ENISA: New Chair and Deputy Elected for ENISA’s Management Board

Fabienne Tegeler (Germany) has been appointed as the new chair of the European Union Agency for Cybersecurity (ENISA)’s Management Board. Ms. Tegeler, hailing from the German Federal Office for Information Security (BSI), replaces the outgoing chair, Jean-Baptiste Demaison (France). Fabienne Tegeler is the sixth chair and third woman to hold the position since the establishment of ENISA. Stefan Lee (Finland) has been elected as vice-chair. Both new appointees will bring considerable experience to their roles, promising to continue the valuable contributions to the work of ENISA. The agency, under its new leadership, is expected to carry forward the implementation of the Cybersecurity Act, aiming to achieve a high common level of cybersecurity across the European Union. Outgoing chair Demaison expressed confidence in ENISA’s continued growth and impact on cybersecurity public policies. You can read the press release here.

ENISA: Publication of a study regarding good practices for supply chain cybersecurity

A recent study by the European Union Agency for Cybersecurity (ENISA) offers insight into the current supply chain cybersecurity practices of essential and important entities in the EU. The study details how cybersecurity budgets are allocated. It reveals that 86% of surveyed organisations have ICT/OT supply chain cybersecurity policies, and 47% allocate budget to this. However, 76% lack dedicated roles for ICT/OT supply chain cybersecurity. Good practices, drawn from European and international standards, are discussed in five areas: strategic corporate approach, supply chain risk management, supplier relationship management, vulnerability handling, and quality of products and practices. These practices can be implemented by customers or suppliers under the NIS2 directive, contributing to a more secure digital ecosystem. You can download the full study here.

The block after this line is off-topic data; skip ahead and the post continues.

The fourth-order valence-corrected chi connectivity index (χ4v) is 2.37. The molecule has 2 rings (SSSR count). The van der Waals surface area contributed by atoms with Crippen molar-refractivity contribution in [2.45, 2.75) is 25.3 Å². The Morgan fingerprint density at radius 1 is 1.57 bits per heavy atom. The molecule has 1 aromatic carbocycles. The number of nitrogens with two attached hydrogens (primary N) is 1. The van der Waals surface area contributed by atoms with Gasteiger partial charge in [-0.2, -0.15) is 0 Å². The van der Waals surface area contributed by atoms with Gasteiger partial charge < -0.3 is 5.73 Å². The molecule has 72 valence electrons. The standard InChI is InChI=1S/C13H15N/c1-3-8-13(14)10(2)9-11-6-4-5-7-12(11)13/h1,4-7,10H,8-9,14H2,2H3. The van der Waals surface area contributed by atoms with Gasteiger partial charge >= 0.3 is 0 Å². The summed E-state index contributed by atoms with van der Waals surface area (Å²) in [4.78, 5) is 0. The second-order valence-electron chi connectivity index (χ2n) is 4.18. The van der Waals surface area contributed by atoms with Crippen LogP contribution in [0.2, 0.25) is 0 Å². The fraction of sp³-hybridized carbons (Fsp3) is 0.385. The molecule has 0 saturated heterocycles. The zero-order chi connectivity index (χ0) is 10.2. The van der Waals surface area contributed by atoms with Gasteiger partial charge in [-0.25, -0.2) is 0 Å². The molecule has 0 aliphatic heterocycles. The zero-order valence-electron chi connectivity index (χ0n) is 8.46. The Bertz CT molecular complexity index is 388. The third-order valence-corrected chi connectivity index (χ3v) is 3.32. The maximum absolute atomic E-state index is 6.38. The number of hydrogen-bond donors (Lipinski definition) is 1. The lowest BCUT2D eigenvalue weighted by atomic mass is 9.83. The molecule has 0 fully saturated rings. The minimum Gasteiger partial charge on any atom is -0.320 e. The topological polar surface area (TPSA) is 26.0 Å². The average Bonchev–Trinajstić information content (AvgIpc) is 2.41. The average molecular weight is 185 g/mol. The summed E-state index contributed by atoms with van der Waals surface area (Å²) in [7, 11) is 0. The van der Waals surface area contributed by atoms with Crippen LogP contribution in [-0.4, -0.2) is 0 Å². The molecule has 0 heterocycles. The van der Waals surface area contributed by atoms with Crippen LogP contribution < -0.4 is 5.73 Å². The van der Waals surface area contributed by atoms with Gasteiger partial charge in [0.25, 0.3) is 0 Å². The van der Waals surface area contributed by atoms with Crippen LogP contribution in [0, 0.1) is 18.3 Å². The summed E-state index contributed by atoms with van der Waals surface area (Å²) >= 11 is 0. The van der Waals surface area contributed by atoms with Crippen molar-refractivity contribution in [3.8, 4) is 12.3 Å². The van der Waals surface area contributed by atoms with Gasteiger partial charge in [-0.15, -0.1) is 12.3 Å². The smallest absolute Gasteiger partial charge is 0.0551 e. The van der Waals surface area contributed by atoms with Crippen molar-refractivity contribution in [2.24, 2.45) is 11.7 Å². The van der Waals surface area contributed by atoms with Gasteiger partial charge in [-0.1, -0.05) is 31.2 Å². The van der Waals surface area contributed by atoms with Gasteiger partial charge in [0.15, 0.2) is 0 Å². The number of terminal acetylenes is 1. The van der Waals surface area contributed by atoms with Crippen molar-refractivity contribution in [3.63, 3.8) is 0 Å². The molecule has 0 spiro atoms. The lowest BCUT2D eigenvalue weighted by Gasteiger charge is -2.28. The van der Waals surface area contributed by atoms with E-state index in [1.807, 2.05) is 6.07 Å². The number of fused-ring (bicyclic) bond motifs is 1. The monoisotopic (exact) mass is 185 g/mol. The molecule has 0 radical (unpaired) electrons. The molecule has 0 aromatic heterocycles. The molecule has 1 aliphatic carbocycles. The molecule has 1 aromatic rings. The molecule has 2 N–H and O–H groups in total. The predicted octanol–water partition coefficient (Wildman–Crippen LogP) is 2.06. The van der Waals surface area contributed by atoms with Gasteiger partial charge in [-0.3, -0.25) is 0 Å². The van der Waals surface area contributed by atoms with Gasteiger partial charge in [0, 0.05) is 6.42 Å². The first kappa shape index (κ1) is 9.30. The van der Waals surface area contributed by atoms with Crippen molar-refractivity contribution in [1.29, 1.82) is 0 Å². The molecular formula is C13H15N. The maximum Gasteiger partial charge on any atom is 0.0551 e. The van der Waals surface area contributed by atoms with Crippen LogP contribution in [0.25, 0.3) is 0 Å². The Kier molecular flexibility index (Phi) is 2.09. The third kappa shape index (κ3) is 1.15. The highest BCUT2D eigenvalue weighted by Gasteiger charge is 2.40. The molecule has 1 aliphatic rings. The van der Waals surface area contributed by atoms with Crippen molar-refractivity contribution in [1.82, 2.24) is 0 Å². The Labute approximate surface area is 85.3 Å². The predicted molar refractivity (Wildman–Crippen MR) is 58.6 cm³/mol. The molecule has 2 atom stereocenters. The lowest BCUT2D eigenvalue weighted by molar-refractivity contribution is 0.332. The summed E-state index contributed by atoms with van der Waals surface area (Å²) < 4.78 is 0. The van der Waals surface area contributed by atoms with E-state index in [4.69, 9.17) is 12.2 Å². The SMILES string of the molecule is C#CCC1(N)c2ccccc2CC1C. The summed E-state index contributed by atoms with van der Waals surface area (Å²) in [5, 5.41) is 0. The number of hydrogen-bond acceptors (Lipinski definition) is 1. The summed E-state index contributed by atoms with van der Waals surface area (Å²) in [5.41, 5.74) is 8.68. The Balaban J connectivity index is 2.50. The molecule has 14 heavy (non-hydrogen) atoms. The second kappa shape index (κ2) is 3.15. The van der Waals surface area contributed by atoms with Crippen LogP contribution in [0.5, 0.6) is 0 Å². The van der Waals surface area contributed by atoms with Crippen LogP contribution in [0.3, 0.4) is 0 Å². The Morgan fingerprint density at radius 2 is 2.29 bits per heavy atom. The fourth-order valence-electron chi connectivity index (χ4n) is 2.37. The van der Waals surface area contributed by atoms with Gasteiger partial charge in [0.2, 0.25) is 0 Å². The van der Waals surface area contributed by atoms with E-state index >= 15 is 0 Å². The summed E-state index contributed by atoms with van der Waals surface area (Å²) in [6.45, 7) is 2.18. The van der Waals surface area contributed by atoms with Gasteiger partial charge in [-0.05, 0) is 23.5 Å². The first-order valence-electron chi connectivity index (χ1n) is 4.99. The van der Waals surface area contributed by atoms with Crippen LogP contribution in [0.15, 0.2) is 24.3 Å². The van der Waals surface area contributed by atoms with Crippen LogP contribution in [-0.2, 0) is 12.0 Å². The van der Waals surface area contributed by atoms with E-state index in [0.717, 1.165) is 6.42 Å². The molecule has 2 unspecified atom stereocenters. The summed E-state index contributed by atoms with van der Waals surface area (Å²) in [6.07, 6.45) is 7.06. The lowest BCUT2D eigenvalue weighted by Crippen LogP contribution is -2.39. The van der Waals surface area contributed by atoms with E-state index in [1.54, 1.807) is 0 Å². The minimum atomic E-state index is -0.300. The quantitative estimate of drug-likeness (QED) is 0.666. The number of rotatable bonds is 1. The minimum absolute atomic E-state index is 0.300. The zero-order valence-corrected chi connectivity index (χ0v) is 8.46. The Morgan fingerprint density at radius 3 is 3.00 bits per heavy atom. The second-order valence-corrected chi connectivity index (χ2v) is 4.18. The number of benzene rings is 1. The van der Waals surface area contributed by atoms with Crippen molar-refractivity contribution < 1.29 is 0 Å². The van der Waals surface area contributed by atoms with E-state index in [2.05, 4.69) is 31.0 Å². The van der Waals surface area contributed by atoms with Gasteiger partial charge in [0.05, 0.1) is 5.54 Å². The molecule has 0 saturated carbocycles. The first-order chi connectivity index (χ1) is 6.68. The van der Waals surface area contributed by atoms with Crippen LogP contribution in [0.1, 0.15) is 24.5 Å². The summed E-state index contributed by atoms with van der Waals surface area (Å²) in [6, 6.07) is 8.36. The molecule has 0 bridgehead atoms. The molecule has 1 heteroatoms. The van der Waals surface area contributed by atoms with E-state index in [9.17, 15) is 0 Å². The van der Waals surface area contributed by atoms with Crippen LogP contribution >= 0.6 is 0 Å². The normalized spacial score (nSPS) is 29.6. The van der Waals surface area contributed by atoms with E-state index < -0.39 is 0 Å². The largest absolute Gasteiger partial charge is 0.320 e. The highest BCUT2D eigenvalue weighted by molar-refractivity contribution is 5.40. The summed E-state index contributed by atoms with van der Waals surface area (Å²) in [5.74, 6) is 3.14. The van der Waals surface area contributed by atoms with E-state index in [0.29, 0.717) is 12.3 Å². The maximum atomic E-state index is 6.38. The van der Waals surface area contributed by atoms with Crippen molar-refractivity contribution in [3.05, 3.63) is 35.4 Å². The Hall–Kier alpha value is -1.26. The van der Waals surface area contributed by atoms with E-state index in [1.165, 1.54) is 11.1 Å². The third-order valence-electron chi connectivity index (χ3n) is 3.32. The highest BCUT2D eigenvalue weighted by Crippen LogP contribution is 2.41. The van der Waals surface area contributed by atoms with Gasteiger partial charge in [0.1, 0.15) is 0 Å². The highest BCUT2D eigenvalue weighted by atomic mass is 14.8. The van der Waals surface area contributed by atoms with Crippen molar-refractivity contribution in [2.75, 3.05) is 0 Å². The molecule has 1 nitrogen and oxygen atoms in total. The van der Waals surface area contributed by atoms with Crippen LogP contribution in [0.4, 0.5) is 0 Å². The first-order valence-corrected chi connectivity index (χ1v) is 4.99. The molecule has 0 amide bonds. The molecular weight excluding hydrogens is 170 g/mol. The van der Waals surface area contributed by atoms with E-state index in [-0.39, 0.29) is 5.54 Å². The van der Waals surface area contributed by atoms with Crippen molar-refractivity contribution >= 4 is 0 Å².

National Authorities

Germany: Federal Labour Court: Works council chairperson as data protection officer problematic

In its ruling of 6 June 2023 (Case No. 9 AZR 383/19), the Federal Labour Court (Bundesarbeitsgericht, BAG) decided that the duties of the works council chairperson and the data protection officer cannot typically be performed by the same person without a conflict of interest. In its press release on the decision, the BAG explains that the works council decides on the purposes and means of processing personal data within the scope of its activities. Since the chairperson of the works council represents the works council within the framework of the resolutions passed, he or she has a prominent function and thus a conflict of interest that is relevant for dismissal. Read the press release in German here.

Spain: AEPD releases updated version of Gestiona, its data processing and PIA management tool